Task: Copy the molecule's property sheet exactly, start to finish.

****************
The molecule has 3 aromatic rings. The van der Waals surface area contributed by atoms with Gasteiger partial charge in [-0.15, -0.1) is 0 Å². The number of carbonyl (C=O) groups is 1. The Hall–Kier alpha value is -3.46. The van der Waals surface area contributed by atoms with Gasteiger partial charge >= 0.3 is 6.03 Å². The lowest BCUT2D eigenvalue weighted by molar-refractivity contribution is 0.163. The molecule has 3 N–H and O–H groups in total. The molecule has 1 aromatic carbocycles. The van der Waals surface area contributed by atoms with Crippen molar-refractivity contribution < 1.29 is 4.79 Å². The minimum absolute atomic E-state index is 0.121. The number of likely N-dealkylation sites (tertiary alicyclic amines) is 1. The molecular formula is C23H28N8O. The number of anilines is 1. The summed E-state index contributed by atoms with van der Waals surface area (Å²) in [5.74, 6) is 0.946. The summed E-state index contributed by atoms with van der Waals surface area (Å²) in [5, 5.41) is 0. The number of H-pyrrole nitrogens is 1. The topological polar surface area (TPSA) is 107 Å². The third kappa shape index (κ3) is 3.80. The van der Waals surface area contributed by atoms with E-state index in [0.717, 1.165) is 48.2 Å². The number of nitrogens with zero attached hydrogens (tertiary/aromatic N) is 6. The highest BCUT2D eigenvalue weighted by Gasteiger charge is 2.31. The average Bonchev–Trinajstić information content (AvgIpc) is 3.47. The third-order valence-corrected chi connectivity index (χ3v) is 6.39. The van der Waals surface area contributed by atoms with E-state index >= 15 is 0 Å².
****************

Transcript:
The molecule has 3 aromatic rings. The van der Waals surface area contributed by atoms with Gasteiger partial charge in [-0.15, -0.1) is 0 Å². The number of carbonyl (C=O) groups is 1. The Hall–Kier alpha value is -3.46. The van der Waals surface area contributed by atoms with Gasteiger partial charge >= 0.3 is 6.03 Å². The lowest BCUT2D eigenvalue weighted by molar-refractivity contribution is 0.163. The molecule has 3 N–H and O–H groups in total. The molecule has 1 aromatic carbocycles. The van der Waals surface area contributed by atoms with Crippen molar-refractivity contribution < 1.29 is 4.79 Å². The minimum absolute atomic E-state index is 0.121. The number of likely N-dealkylation sites (tertiary alicyclic amines) is 1. The molecular formula is C23H28N8O. The number of anilines is 1. The summed E-state index contributed by atoms with van der Waals surface area (Å²) in [5.74, 6) is 0.946. The summed E-state index contributed by atoms with van der Waals surface area (Å²) in [5, 5.41) is 0. The number of H-pyrrole nitrogens is 1. The topological polar surface area (TPSA) is 107 Å². The third kappa shape index (κ3) is 3.80. The van der Waals surface area contributed by atoms with E-state index in [0.717, 1.165) is 48.2 Å². The number of nitrogens with zero attached hydrogens (tertiary/aromatic N) is 6. The highest BCUT2D eigenvalue weighted by Gasteiger charge is 2.31. The average Bonchev–Trinajstić information content (AvgIpc) is 3.47. The third-order valence-corrected chi connectivity index (χ3v) is 6.39. The van der Waals surface area contributed by atoms with E-state index >= 15 is 0 Å².